|Tractional forces from epiretinal membrane or vitreous adhesion were identified in patients in any lamellar macular hole stage. Mark Dunbar, OD. Click image to enlarge.|
Although the idiopathic lamellar macular hole has been investigated extensively, only a few studies have examined the structural changes both before and after formation. The development and evolution of lamellar macular holes in highly myopic eyes may be more complicated, which is what prompted researchers of a recent study to evaluate the development, evolution, outcomes and prognostic factors in affected patients.
Pre- and post-lamellar macular hole OCT findings and visual acuity were collected from 50 eyes of 47 highly myopic patients. Structural progression was defined as an increase in the height of retinoschisis and the development of foveal detachment, full-thickness macular hole or retinal detachment.
Four types of lamellar macular hole developmental processes were observed. Type one started from foveal tissue avulsion caused by abnormal posterior vitreous detachment and mimicked the abortive development of full-thickness macular holes. Types two and three originated from ruptured parafoveal cysts/schisis and central foveal cysts, respectively. Type four was induced by the persistent epiretinal membrane traction causing progressive central foveal thinning without going through the parafoveal or foveal cyst stages.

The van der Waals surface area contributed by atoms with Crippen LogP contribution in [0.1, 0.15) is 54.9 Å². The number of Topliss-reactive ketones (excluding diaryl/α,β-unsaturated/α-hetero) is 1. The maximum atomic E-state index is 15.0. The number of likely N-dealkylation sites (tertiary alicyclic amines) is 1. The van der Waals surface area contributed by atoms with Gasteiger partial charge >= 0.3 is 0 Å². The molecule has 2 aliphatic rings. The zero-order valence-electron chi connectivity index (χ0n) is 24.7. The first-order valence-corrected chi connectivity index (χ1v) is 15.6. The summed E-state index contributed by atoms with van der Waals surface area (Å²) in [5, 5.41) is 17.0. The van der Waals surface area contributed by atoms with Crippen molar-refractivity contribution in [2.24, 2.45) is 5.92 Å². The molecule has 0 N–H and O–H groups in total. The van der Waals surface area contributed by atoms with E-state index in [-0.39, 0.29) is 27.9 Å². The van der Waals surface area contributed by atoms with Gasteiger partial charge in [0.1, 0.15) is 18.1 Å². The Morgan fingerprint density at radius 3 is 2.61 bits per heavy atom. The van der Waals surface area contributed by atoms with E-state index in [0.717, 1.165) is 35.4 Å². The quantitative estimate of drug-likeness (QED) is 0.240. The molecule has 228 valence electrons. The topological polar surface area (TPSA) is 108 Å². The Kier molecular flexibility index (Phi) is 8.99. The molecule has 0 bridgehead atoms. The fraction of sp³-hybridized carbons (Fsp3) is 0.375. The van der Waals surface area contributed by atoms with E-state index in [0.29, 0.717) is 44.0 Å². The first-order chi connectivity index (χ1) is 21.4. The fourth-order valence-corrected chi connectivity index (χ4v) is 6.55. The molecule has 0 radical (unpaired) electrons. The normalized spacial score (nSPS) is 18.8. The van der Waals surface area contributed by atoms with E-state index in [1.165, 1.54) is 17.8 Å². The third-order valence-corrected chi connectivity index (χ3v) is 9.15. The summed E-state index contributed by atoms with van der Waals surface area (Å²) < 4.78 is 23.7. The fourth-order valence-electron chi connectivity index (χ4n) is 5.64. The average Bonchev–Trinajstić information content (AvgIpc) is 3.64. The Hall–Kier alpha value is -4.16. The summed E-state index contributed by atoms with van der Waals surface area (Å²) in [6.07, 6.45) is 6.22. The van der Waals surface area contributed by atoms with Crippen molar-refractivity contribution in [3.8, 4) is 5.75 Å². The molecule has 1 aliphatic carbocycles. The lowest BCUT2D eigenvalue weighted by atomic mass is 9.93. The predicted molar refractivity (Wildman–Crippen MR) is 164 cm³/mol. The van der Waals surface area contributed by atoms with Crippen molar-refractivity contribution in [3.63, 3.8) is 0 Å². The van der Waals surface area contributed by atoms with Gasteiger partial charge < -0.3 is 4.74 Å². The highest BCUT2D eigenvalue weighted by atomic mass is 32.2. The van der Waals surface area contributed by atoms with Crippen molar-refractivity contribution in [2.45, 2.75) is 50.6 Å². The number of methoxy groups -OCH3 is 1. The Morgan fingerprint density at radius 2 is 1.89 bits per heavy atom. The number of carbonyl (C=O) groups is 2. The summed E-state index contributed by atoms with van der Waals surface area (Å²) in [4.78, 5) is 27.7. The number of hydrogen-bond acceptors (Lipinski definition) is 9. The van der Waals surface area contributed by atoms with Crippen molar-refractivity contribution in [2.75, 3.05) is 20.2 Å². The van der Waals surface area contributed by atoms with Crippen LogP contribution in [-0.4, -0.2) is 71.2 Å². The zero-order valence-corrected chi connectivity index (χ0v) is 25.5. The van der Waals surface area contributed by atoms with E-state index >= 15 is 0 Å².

In the pre- and early lamellar macular hole stages, tractional forces from epiretinal membrane or vitreous adhesion could be identified in all cases, suggesting that traction, instead of degeneration, was the primary mechanism of lamellar macular hole formation in highly myopic eyes.
“Lamellar macular holes in highly myopic eyes formed by epiretinal membrane induced progressive foveal thinning in the absence of an intervening stage of cyst or retinoschisis and tended to progress into a full-thickness macular hole with the worst visual outcome,” the authors explained. “Lamellar macular holes with retinoschisis were more susceptible to anatomical progression than simple lamellar macular holes in highly myopic eyes. Lamellar macular holes may develop before, after or simultaneously with the retinoschisis.”
The study concluded that lamellar macular holes in highly myopic eyes may develop through different formation processes, and all of them involve traction. Lamellar macular holes with foveal thinning induced by epiretinal membranes had the worst outcomes, and degenerative configuration may occur in some stages during the evolution process.
Hsia Y, Lee CY, Ho TC, et al. The development and evolution of lamellar macular hole in highly myopic eyes. Eye. May 13, 2022. [Epub ahead of print].